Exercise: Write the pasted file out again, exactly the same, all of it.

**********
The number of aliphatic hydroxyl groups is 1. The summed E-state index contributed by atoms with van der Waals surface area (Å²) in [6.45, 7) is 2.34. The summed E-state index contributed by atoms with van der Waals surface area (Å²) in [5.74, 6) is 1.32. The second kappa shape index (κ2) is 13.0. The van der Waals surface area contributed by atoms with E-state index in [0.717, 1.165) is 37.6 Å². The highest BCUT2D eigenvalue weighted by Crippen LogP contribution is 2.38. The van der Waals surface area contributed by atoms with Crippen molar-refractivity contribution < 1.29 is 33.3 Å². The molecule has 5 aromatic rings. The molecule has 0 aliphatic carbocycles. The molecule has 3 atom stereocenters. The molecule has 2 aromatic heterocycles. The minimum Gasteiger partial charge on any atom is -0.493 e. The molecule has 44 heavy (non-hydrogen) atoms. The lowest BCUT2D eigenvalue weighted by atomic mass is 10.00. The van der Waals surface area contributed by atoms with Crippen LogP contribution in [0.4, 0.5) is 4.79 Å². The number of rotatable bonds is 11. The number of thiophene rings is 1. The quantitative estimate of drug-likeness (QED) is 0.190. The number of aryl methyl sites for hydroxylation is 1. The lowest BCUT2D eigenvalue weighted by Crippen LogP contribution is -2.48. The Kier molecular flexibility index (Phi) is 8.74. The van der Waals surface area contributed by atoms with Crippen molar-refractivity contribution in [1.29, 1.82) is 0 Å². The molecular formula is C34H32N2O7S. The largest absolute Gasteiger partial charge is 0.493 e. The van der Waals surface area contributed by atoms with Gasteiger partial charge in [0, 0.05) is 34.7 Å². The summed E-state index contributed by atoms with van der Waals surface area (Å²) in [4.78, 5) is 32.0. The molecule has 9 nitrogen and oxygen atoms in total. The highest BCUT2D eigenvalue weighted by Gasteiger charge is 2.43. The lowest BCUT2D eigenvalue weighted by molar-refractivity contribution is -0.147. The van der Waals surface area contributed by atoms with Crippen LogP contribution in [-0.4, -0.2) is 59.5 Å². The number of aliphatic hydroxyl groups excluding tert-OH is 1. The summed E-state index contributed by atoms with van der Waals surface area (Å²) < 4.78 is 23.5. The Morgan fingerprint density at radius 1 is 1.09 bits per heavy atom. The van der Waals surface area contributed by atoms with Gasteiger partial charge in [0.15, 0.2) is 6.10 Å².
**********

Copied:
The number of aliphatic hydroxyl groups is 1. The summed E-state index contributed by atoms with van der Waals surface area (Å²) in [6.45, 7) is 2.34. The summed E-state index contributed by atoms with van der Waals surface area (Å²) in [5.74, 6) is 1.32. The second kappa shape index (κ2) is 13.0. The van der Waals surface area contributed by atoms with E-state index in [0.717, 1.165) is 37.6 Å². The highest BCUT2D eigenvalue weighted by Crippen LogP contribution is 2.38. The van der Waals surface area contributed by atoms with Crippen molar-refractivity contribution < 1.29 is 33.3 Å². The molecule has 5 aromatic rings. The molecule has 0 aliphatic carbocycles. The molecule has 3 atom stereocenters. The molecule has 2 aromatic heterocycles. The minimum Gasteiger partial charge on any atom is -0.493 e. The molecule has 44 heavy (non-hydrogen) atoms. The lowest BCUT2D eigenvalue weighted by atomic mass is 10.00. The van der Waals surface area contributed by atoms with Crippen LogP contribution in [0.4, 0.5) is 4.79 Å². The number of rotatable bonds is 11. The number of thiophene rings is 1. The quantitative estimate of drug-likeness (QED) is 0.190. The number of aryl methyl sites for hydroxylation is 1. The lowest BCUT2D eigenvalue weighted by Crippen LogP contribution is -2.48. The Kier molecular flexibility index (Phi) is 8.74. The van der Waals surface area contributed by atoms with Crippen molar-refractivity contribution in [1.29, 1.82) is 0 Å². The molecular formula is C34H32N2O7S. The largest absolute Gasteiger partial charge is 0.493 e. The van der Waals surface area contributed by atoms with Gasteiger partial charge in [0, 0.05) is 34.7 Å². The summed E-state index contributed by atoms with van der Waals surface area (Å²) in [4.78, 5) is 32.0. The molecule has 9 nitrogen and oxygen atoms in total. The highest BCUT2D eigenvalue weighted by Gasteiger charge is 2.43. The lowest BCUT2D eigenvalue weighted by molar-refractivity contribution is -0.147. The van der Waals surface area contributed by atoms with Crippen LogP contribution in [-0.4, -0.2) is 59.5 Å². The number of aliphatic hydroxyl groups excluding tert-OH is 1. The summed E-state index contributed by atoms with van der Waals surface area (Å²) < 4.78 is 23.5. The Morgan fingerprint density at radius 1 is 1.09 bits per heavy atom. The van der Waals surface area contributed by atoms with Gasteiger partial charge in [0.15, 0.2) is 6.10 Å².